Canterbury DHB has revealed it asked for $438m to rebuild its strained hospital but has had no choice but to settle for a third of that.
The board's recommendation approving a $150m tower, when all modelling showed it needed two towers at least, made to the Capital Investment Committee and Ministry of Health, is expected to be put before the Finance and Health Ministers on Monday.
The DHB's own top doctors have fought for three years for many more beds.
Board chair Sir John Hansen acknowledged the truncated five-storey Tower 3 won't keep pace with rising demand on beds but said that's all the government would pay for.
"The simple reality was, we could accept the $150m one or nothing."
That is only enough money to fit two floors out as wards, so three floors would be empty shells.
The DHB is aiming to have more funding to fit those out at the time of construction, Sir John said.
The near-half-billion request from Canterbury late last year joined the clamour from other boards for health infrastructure funding.
Amid this, some DHBs - Southern, with its new Dunedin hospital - have won, and others - Northland, which is having to make drastic cuts to its billion-dollar Whangarei Hospital plan - have not.
Sir John said the government had only just appointed him to the chair's job last December, when he heard the Capital Investment Committee had rejected the application for $438m.
"If you think I enjoyed getting this information in my second day in the role, you're quite wrong."
He was then in the "invidious" position of advising board members to urgently accept an offer they knew would result in a "sub-optimal" building.
"The members who voted in favour of this, I don't think any of them would say they saw this as an optimal outcome. But we had to go ahead as quickly as possible.
"There was a feeling this money could be risk, yes."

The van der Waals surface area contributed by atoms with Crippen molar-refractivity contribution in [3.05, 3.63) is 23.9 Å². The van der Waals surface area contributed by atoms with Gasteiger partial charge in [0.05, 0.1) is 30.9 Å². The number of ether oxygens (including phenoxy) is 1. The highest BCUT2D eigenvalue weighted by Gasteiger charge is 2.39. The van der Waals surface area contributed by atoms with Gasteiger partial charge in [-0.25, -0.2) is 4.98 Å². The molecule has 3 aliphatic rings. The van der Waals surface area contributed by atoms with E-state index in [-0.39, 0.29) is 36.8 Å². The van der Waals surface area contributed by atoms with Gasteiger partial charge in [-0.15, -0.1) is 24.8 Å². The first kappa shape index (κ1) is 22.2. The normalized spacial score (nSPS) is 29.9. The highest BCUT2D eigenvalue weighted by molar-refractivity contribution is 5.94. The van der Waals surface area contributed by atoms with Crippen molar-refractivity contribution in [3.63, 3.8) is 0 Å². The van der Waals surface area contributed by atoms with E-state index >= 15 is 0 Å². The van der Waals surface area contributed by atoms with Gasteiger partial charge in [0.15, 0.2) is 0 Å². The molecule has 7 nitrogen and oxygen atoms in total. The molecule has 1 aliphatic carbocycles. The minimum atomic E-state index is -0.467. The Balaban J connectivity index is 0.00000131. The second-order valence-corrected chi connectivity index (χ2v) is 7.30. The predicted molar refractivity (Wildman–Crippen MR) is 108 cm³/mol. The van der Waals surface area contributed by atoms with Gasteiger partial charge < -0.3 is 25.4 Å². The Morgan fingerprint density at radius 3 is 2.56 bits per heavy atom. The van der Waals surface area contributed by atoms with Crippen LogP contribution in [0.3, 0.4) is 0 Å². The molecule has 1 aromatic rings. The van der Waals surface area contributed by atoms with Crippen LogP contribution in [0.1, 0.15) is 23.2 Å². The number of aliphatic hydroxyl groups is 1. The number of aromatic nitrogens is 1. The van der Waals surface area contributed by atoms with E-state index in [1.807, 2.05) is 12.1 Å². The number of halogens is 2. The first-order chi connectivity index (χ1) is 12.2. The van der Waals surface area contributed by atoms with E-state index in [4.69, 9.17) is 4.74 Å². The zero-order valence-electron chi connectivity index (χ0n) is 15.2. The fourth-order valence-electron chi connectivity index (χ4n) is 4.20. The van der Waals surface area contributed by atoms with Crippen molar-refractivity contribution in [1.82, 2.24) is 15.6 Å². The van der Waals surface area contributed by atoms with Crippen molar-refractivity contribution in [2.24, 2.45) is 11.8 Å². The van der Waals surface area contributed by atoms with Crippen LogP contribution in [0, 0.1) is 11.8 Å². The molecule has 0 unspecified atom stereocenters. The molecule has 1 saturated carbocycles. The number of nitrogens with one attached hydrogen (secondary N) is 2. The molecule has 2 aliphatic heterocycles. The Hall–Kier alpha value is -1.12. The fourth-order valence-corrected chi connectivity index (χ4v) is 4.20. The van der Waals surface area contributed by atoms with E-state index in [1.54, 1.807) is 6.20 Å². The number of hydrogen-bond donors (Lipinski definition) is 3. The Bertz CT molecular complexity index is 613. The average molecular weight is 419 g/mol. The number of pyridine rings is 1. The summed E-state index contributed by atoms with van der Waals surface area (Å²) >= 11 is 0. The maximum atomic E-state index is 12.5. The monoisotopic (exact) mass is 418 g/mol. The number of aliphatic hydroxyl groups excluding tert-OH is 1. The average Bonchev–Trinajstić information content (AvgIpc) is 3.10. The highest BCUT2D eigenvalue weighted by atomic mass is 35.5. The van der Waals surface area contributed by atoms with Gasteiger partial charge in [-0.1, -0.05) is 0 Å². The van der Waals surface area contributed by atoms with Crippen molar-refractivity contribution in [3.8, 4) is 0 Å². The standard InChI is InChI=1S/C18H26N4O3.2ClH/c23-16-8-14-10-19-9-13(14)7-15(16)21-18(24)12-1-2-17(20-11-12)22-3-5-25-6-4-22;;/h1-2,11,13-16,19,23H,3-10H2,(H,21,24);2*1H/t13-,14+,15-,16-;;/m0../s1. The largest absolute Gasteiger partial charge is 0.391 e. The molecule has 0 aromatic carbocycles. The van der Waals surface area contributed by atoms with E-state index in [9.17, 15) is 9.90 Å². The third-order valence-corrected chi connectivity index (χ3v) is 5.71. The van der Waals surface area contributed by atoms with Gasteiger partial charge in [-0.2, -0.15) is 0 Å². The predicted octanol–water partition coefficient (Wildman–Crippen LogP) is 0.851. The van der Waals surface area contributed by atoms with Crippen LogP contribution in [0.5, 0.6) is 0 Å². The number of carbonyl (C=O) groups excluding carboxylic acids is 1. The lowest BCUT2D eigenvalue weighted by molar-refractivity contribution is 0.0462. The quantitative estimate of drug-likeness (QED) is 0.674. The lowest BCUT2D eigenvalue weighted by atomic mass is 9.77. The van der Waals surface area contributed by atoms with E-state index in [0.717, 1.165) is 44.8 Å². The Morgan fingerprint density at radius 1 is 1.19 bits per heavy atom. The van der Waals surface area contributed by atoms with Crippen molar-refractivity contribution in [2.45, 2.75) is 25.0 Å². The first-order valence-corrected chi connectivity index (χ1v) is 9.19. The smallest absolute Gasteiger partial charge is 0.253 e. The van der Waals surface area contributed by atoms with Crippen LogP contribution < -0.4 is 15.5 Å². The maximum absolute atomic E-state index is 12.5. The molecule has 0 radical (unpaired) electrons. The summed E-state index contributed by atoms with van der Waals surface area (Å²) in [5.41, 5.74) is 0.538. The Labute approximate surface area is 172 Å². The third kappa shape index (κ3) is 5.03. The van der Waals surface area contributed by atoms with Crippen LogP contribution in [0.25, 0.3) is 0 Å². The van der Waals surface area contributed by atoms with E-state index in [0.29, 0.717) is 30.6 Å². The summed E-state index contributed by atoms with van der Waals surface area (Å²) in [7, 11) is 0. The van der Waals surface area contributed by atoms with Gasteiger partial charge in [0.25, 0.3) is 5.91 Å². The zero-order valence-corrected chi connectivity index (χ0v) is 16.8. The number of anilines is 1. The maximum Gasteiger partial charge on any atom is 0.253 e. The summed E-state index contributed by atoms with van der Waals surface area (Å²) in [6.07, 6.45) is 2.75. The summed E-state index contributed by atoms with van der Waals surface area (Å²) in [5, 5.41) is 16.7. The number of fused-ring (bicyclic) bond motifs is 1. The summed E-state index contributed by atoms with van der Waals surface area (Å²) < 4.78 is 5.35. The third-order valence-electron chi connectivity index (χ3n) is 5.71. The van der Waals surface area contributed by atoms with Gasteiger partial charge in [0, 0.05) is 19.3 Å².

Two board members, Jo Kane and Andrew Dickerson, voted against the resolution.
Notes accompanying the board's resolution said: "The original request to the Capital Investment Committee was for $437.78m to deliver a 6-ward level Tower 3 and the design for Tower 4 and Central Podium plus enabling works and minimal refurbishment of Parkside and associated facilities.
"This had been agreed in partnership with the Ministry of Health, management and clinicians as required to meet the needs of the Canterbury community and function as a tertiary provider supporting service provision across the lower North Island and South Island."
It noted about a truncated Tower 3 that "the Clinical Leaders Group did not support this option as they consider it does not provide the capacity required to deliver and sustain current service levels, and impacts on the future configuration of the Christchurch Hospital Masterplan delivery".
It said the board, "while accepting the capital constraints for the sector, is disappointed that only $150m has been allocated to this project".
The government was putting a lot of money into health, but every DHB was "banging on the door" and the strain would only grow post-Covid, Sir John said.
The $150m offer preceded the pandemic costs, so it might have been worse to wait, had the board pushed it back to the CIC.
But staff morale has been dropping, and sick days rising at Christchurch Hospital.
Sir John said the Tower 3 decision has contributed toward low morale.
"I can understand that stress. But we didn't see an alternative to it.
"And if anyone had a financial alternative, I'd be happy to hear their suggestions."
The health bureaucrats in Wellington had demonstrated in the pandemic response they were conscious of the stress at the coalface, he added.
The Tower 3 decision complicated the DHB's master plan, though the timings to build what and when had not been agreed on with the ministry anyway, Sir John said.
"Future capital investment will be required within a short period of time to ensure the agreed capacity needs are met," the notes to the board's resolution said.
A working group has already started looking at how to meet patient demand, given ward beds will have to remain in the rundown Parkside and Riverside blocks for longer.
A 2018 independent review said these old blocks presented high clinical risks, and should "rapidly" be replaced or emptied of wards, to become offices.